Yaghini, E.; (2011) Biological and spectroscopic studies of fluorescent nanoparticles. Doctoral thesis, UCL (University College London).
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Semiconductor nanoparticles, often referred to as quantum dots (QDs), have attracted considerable interest due to their unique photophysical properties such as high photostability and fluorescence quantum yields. In the biomedical arena, QDs are being studied both for their diagnostic and therapeutic applications, in particular the possibility of using QDs in photodynamic therapy, which is based on the destruction of tissue with light through photosensitised formation of reactive oxygen species (ROS). In this thesis, the ability QDs to induce the formation of ROS through Type I photoinduced electron transfer and Type II energy transfer mechanisms was investigated. Firstly, the effectiveness of quantum dot-photosensitiser complexes for photosensitised production of ROS was investigated. A sulfonated phthalocyanine was found to form stable complexes with water soluble pegylated quantum dots. Efficient Förster resonance energy transfer (FRET) between the quantum dot and phthalocyanine was demonstrated to generate singlet oxygen by the Type II mechanism with a quantum yield of up to 0.15. Secondly, the potential of QDs alone to produce ROS in aqueous solutions and cellular environments was studied. In aqueous solution, the production of superoxide radical anions by photoinduced electron transfer to molecular oxygen was demonstrated with a quantum yield of 0.005. The yield could be significantly enhanced via a Type I mechanism in the presence of the electron transfer agent, NADH, which was demonstrated by oxygen consumption measurements, electron paramagnetic resonance (EPR) spin trapping and cytochrome c reduction. Production of hydroxyl radicals was shown using a fluorescence probe. In the cellular studies, QD uptake could be significantly enhanced by conjugation with the cell penetrating Tat peptide, which enabled studies of phototoxic effects induced by QD photosensitised ROS production. QDs can also be used as fluorescent imaging probes in vivo for a variety of biological applications; however their fluorescence properties in tissue have not been widely investigated. The uptake of intravenously administered CdSeTe/ZnS QDs in a range of organs including liver, was investigated. By comparing a range of fluorescence quantitation methods, including fluorescence microscopy and chemical extraction, it was found that these QDs were highly resistant to degradation under physiological conditions, demonstrating their effectiveness as imaging probes in vivo.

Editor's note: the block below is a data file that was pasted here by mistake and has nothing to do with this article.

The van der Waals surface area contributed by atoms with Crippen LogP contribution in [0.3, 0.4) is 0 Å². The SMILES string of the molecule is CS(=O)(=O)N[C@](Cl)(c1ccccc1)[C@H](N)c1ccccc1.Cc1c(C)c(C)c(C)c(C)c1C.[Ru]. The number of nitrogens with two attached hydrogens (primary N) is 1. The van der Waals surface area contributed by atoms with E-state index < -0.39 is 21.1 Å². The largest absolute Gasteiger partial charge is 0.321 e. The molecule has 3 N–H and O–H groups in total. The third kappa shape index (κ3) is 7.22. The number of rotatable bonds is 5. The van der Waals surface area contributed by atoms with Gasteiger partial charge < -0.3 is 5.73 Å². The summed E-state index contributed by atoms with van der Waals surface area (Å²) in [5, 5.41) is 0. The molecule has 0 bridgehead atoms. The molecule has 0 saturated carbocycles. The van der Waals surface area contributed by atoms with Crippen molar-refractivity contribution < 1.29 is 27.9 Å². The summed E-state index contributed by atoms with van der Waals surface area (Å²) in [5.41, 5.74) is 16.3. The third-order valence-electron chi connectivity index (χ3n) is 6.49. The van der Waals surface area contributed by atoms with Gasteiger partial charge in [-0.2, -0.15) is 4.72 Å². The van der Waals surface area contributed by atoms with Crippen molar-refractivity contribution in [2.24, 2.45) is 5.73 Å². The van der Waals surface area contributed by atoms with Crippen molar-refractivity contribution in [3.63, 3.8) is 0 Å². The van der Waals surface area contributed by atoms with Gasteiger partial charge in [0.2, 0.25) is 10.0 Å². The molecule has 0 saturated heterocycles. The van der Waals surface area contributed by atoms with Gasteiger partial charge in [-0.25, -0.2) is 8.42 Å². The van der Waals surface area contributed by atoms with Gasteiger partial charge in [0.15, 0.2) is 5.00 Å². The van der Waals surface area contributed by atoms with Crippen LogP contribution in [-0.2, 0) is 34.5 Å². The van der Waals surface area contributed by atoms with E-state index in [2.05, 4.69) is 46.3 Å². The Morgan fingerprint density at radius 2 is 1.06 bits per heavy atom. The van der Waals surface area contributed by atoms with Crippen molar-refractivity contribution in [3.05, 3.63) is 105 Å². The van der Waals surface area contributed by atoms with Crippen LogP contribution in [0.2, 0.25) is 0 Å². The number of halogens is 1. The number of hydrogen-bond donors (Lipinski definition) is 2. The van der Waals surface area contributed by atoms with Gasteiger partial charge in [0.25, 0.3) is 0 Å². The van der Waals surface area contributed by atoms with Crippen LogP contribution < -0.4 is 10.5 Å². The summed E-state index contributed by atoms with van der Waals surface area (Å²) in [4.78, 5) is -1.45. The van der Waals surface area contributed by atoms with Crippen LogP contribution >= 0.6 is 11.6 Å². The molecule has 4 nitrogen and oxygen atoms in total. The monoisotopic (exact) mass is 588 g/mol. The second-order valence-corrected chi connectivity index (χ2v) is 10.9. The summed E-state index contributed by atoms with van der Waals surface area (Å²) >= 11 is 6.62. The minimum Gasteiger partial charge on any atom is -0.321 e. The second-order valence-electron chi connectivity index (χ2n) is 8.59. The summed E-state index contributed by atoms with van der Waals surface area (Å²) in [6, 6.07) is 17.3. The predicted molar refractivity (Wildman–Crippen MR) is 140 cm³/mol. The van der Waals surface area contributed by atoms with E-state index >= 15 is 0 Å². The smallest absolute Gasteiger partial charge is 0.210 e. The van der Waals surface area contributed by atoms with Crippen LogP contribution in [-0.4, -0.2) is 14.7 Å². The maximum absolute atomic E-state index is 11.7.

|Title:||Biological and spectroscopic studies of fluorescent nanoparticles|
|UCL classification:||UCL > School of Life and Medical Sciences > Faculty of Medical Sciences > Surgery and Interventional Science (Division of) > Research Department of General Surgery|
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